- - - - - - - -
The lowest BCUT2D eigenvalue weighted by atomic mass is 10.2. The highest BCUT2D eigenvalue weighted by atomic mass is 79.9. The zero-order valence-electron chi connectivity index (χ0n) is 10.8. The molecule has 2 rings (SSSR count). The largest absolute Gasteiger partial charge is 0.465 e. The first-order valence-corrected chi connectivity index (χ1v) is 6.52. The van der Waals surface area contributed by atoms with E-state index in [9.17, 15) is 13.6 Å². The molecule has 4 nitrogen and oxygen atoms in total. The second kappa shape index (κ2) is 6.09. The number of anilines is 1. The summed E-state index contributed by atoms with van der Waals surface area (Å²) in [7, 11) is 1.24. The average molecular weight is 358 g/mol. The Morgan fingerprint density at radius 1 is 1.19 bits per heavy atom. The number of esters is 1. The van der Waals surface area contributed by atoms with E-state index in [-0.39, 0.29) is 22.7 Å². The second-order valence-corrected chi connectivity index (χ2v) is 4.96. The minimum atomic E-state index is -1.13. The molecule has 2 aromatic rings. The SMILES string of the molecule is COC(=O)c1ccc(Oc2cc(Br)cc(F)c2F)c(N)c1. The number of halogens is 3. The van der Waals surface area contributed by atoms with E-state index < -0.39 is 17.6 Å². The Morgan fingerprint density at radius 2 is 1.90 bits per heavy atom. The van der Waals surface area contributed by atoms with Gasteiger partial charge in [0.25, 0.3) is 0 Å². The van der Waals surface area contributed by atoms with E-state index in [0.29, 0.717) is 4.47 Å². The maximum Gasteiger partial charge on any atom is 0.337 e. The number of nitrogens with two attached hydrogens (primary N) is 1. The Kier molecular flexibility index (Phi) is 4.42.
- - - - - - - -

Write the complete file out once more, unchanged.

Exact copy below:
The lowest BCUT2D eigenvalue weighted by atomic mass is 10.2. The highest BCUT2D eigenvalue weighted by atomic mass is 79.9. The zero-order valence-electron chi connectivity index (χ0n) is 10.8. The molecule has 2 rings (SSSR count). The largest absolute Gasteiger partial charge is 0.465 e. The first-order valence-corrected chi connectivity index (χ1v) is 6.52. The van der Waals surface area contributed by atoms with E-state index in [9.17, 15) is 13.6 Å². The molecule has 4 nitrogen and oxygen atoms in total. The second kappa shape index (κ2) is 6.09. The number of anilines is 1. The summed E-state index contributed by atoms with van der Waals surface area (Å²) in [7, 11) is 1.24. The average molecular weight is 358 g/mol. The Morgan fingerprint density at radius 1 is 1.19 bits per heavy atom. The number of esters is 1. The van der Waals surface area contributed by atoms with E-state index in [-0.39, 0.29) is 22.7 Å². The second-order valence-corrected chi connectivity index (χ2v) is 4.96. The minimum atomic E-state index is -1.13. The molecule has 2 aromatic rings. The SMILES string of the molecule is COC(=O)c1ccc(Oc2cc(Br)cc(F)c2F)c(N)c1. The number of halogens is 3. The van der Waals surface area contributed by atoms with E-state index < -0.39 is 17.6 Å². The Morgan fingerprint density at radius 2 is 1.90 bits per heavy atom. The van der Waals surface area contributed by atoms with Gasteiger partial charge in [0.25, 0.3) is 0 Å². The van der Waals surface area contributed by atoms with E-state index in [0.29, 0.717) is 4.47 Å². The maximum Gasteiger partial charge on any atom is 0.337 e. The number of nitrogens with two attached hydrogens (primary N) is 1. The Kier molecular flexibility index (Phi) is 4.42.